Fri, 25 March 2016
New post from The eCommerceFuel Blog:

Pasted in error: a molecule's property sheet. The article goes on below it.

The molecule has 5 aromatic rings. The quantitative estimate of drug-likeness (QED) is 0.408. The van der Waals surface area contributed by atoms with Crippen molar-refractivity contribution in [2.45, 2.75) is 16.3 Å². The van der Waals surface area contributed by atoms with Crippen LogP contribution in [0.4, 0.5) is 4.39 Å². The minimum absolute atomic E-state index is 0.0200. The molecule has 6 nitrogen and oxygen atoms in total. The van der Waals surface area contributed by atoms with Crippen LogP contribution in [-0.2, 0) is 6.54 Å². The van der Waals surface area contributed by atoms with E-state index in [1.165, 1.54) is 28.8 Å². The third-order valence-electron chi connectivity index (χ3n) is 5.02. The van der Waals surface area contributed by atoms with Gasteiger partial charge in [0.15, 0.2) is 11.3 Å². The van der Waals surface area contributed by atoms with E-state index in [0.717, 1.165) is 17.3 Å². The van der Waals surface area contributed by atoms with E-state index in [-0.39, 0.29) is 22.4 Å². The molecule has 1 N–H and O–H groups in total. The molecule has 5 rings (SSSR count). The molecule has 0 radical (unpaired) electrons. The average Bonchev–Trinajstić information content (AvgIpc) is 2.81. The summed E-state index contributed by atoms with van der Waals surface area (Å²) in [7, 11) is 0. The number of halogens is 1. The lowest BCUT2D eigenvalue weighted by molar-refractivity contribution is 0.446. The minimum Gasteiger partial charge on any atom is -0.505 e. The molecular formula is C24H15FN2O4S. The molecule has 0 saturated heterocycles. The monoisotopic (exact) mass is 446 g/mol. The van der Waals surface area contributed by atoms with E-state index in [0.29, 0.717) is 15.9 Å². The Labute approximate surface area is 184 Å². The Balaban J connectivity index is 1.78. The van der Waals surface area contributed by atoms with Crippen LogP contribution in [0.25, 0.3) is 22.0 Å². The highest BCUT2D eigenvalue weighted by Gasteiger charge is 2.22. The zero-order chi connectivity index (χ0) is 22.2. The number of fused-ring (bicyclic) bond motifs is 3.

We were inspired by one of our favorite podcasts, Start-Up, to kick off a new series this week. Over the course of the next year, we'll be following Kyle Goguen, founder of Pawstruck, to see what it's like for a successful business to try and take their company to the next level. We'll be checking in with Kyle every few months to see if he's ticking all the boxes off his 2016 "to do" list. Today Kyle lays out his key goals for 2016 along with his worries about the coming year. Join us as we chronicle both the highs (and hopefully very little lows) over the next twelve months. Subscribe: iTunes | Stitcher (With your hosts Andrew Youderian and Laura Serino of eCommerceFuel.com and guest, Kyle Goguen of Pawstruck) Andrew: Welcome to the eCommerceFuel podcast, I'm Andrew Youderian. A lot of time on this show, and in the business world in general, we tend to look at businesses in the rear view mirror, at their past and their successes. But there's something really interesting and exciting about following a business in real-time when you're not sure what's going to happen. Take for example Start-Up by Alex Blumberg, one of my favorite podcasts. There's something I really respect about someone who's willing to put their goals on the line publicly as they chase them. I think that's really admirable. In today's episode brought to you by Laura Serino, our producer here, we've got something that combines a little bit of both of those, so I hope you enjoy. Kyle: Hi, everyone. My name is Kyle Goguen, and I own Pawstruck.com. Pawstruck.com sells healthy, natural dog treats and chews and food online direct to consumers. We've been in business about a year and a half now, started in June 2014. Laura: Kyle's a member of our eCommerceFuel community, and I first met him last year at our live event in Nashville. Kyle's motivated, successful, driven, and he's only 25 years old. He first got his start selling online where lots of people from his generation did, on eBay. When he was 16, he responded to an ad on Craigslist from a guy looking to hire someone to help him list items from his garage. Kyle's Story Kyle: So I found the job, I responded to the guy, we set up an interview, and then I told my parents. And as you might imagine, my parents were questioning exactly what I would be doing and where this was and who this person was that was hiring me to basically sell stuff on the internet. So my dad in a very parental, embarrassing way, kind of forced me to let him come with me to the interview, and he forced his way there, I guess, and he made me let him meet my boss, I guess. So it was a very awkward interview, having my dad there asking questions as well. But once we got through all of that, yeah, basically I would go out this guy's...he kind of had a warehouse, and we would just look through all the electronics, and I would pick and choose what I wanted to list for that day, and I would take out a camera which happened to be a camera that we pulled from the inventory, take photos, upload them, and list anything I wanted, and whatever I sold, I would make commission on it. It was definitely an interesting first job, very different than anything any of my friends were going through, but it was really nice kind of learning this skill, and also it was very flexible. As much as I listed was as much as I was going to make, and if I didn't want to work I didn't have to, or if I wanted to work more, I could. So it was really up to me as to how much I was listing and selling. Laura: Kyle continued to sell on eBay into college to make money. In his graduate program, he was taking an entrepreneurship course, and for his project, he decided to use the pet industry as a model. As a dog owner, he was hearing more and more backlash about products that were making animals sick, and he saw the need for more U.S.